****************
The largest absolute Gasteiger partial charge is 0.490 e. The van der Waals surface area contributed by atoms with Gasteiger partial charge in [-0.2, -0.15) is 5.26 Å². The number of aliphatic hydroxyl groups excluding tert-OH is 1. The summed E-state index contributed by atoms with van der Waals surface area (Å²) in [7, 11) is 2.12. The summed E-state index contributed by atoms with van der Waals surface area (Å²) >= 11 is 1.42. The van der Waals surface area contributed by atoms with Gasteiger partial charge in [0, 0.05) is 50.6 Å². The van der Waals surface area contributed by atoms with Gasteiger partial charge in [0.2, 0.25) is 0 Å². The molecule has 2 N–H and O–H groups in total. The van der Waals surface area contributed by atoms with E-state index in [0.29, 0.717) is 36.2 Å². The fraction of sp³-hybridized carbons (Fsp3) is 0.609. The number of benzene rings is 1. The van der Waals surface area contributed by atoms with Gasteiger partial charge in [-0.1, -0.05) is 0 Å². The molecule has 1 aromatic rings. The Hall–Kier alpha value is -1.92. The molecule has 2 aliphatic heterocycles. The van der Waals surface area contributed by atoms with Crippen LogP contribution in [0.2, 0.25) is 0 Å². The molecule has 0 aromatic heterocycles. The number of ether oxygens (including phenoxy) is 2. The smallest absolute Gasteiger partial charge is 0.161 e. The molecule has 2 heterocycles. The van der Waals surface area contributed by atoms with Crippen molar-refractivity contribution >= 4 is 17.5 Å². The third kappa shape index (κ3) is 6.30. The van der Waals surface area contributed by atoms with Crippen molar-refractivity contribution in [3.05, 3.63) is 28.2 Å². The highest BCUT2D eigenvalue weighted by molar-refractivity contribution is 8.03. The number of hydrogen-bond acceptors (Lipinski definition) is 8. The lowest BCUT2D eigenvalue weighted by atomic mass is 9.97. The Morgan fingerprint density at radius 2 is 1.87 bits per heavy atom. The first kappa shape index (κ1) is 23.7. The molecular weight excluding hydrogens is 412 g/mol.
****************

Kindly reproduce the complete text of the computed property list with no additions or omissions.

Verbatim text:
The largest absolute Gasteiger partial charge is 0.490 e. The van der Waals surface area contributed by atoms with Gasteiger partial charge in [-0.2, -0.15) is 5.26 Å². The number of aliphatic hydroxyl groups excluding tert-OH is 1. The summed E-state index contributed by atoms with van der Waals surface area (Å²) in [7, 11) is 2.12. The summed E-state index contributed by atoms with van der Waals surface area (Å²) >= 11 is 1.42. The van der Waals surface area contributed by atoms with Gasteiger partial charge in [0, 0.05) is 50.6 Å². The van der Waals surface area contributed by atoms with Gasteiger partial charge in [0.2, 0.25) is 0 Å². The molecule has 2 N–H and O–H groups in total. The van der Waals surface area contributed by atoms with E-state index in [0.29, 0.717) is 36.2 Å². The fraction of sp³-hybridized carbons (Fsp3) is 0.609. The number of benzene rings is 1. The van der Waals surface area contributed by atoms with Gasteiger partial charge in [-0.1, -0.05) is 0 Å². The molecule has 1 aromatic rings. The Hall–Kier alpha value is -1.92. The molecule has 2 aliphatic heterocycles. The van der Waals surface area contributed by atoms with Crippen LogP contribution in [0.2, 0.25) is 0 Å². The molecule has 0 aromatic heterocycles. The number of ether oxygens (including phenoxy) is 2. The smallest absolute Gasteiger partial charge is 0.161 e. The molecule has 2 heterocycles. The van der Waals surface area contributed by atoms with Crippen molar-refractivity contribution >= 4 is 17.5 Å². The third kappa shape index (κ3) is 6.30. The van der Waals surface area contributed by atoms with Crippen molar-refractivity contribution in [3.05, 3.63) is 28.2 Å². The highest BCUT2D eigenvalue weighted by molar-refractivity contribution is 8.03. The number of hydrogen-bond acceptors (Lipinski definition) is 8. The lowest BCUT2D eigenvalue weighted by atomic mass is 9.97. The Morgan fingerprint density at radius 2 is 1.87 bits per heavy atom. The first kappa shape index (κ1) is 23.7. The molecular weight excluding hydrogens is 412 g/mol.